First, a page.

JODY HALTENHOF, one of our newer members, for chairing the committee and organizing the Cemetery Walk.  This was an extremely interesting and worthwhile endeavor that has prompted many people to tell me how great they thought it was!


MAY LUNDBERG, for her faithfulness for many years in scheduling the Museum volunteers to insure it is properly staffed each day.




who, for the past ten years, usually have devoted one morning a week to organizing, cataloging, identifying and properly storing the Society's artifacts upstairs at the Depot Museum.  



At last, after almost three years of waiting and working with the executor and attorney for the William vanNortwick Estate, the Society has secured the furniture from William vanNortwick's apartment which came from his parent's home in Batavia.  It was delivered in late October and will be displayed next year in the north (rear) room of the Museum. The Museum also has acquired four additional display cases which match the beautiful old ones already in use.  These were all originally used at Marshall Fields store in downtown Chicago.  Joseph Burnham, Ruth's late husband, was responsible for acquiring the original cases for the Museum. Looking ahead to next year, in addition to the vanNortwick display and using the additional matching display cases, we hope to develop a display for the inside of the caboose, determine the best use for the Coffin Bank building, update our security system, and floodlight the Museum at night.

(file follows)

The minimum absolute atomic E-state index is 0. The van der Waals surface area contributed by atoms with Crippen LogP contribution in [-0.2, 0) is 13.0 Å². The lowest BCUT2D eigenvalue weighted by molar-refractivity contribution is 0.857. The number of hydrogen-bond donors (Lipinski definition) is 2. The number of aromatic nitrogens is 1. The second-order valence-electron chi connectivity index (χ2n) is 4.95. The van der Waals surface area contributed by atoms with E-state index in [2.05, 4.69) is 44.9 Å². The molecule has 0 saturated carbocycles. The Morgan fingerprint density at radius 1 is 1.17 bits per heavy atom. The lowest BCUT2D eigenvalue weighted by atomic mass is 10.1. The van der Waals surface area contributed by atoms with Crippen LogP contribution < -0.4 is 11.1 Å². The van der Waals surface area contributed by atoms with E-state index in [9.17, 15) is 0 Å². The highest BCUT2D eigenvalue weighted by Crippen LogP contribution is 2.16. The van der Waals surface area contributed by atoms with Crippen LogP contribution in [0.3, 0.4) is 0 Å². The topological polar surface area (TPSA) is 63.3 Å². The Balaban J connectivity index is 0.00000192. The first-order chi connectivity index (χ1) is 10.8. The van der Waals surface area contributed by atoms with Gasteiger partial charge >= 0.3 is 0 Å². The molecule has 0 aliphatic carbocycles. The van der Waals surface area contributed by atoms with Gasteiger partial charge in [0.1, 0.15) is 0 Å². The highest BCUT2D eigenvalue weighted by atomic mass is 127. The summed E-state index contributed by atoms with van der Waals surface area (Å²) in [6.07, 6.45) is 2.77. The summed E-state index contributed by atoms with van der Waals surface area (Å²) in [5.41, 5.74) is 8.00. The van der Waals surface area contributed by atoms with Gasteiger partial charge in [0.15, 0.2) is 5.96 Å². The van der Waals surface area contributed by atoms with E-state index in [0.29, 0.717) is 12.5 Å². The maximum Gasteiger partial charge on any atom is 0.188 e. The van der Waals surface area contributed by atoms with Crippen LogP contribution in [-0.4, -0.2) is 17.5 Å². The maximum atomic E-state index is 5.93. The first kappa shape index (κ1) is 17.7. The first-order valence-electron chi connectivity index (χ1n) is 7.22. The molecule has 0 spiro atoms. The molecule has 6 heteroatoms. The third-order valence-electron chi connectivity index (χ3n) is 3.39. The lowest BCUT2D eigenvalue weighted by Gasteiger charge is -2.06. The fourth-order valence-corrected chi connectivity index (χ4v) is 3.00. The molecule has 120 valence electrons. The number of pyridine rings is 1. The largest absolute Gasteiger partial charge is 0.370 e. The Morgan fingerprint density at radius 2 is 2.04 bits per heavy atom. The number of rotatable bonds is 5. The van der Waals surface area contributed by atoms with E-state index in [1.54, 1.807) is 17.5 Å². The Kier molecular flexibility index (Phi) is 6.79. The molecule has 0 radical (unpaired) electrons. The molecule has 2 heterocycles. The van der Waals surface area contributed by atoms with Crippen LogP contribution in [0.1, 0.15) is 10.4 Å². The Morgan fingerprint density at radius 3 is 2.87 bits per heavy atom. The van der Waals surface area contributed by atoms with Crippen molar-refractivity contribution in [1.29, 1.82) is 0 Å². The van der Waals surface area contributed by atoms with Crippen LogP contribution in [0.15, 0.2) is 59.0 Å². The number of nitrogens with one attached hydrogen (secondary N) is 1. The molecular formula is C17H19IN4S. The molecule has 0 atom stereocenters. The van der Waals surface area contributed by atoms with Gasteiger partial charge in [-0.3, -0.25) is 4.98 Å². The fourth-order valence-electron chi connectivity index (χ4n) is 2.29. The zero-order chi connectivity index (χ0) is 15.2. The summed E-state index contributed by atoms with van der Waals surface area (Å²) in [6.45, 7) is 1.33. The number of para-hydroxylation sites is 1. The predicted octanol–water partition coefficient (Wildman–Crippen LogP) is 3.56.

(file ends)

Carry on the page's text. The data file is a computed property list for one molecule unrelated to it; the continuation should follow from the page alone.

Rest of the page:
With the building of the new townhouses around Bellevue Place, it is interesting to remember it began as a private school called Batavia Institute. Below is a copy of an original "flyer" from the Museum's collection of documents. This was issued in 1854 at the time the school first opened.







Individual:             $3 Joint/Family:          $5 Sustaining:         $10+Life (each):          $50Business or Institutional:        $10

Bus/Inst. Life    $100

NAME(s) _____________________________________________  ADDRESS ____________________________________________ CITY ________________________ STATE _____ ZIP ________ Mail to:            Treasurer, Batavia Historical Society                        P.O. Box 14, Batavia, Illinois 60510

Prompt payment of dues is appreciated!  All dues paid after October 1st will be considered payment for 1993.  If you plan to attend the Annual Meeting you may pay dues to the Treasurer at that time. If you would like to give a membership as a holiday gift, send the above information and dues to the Society indicating it is to be a gift.  The gift membership card will be mailed to you so that you may enclose it with a personal card or note.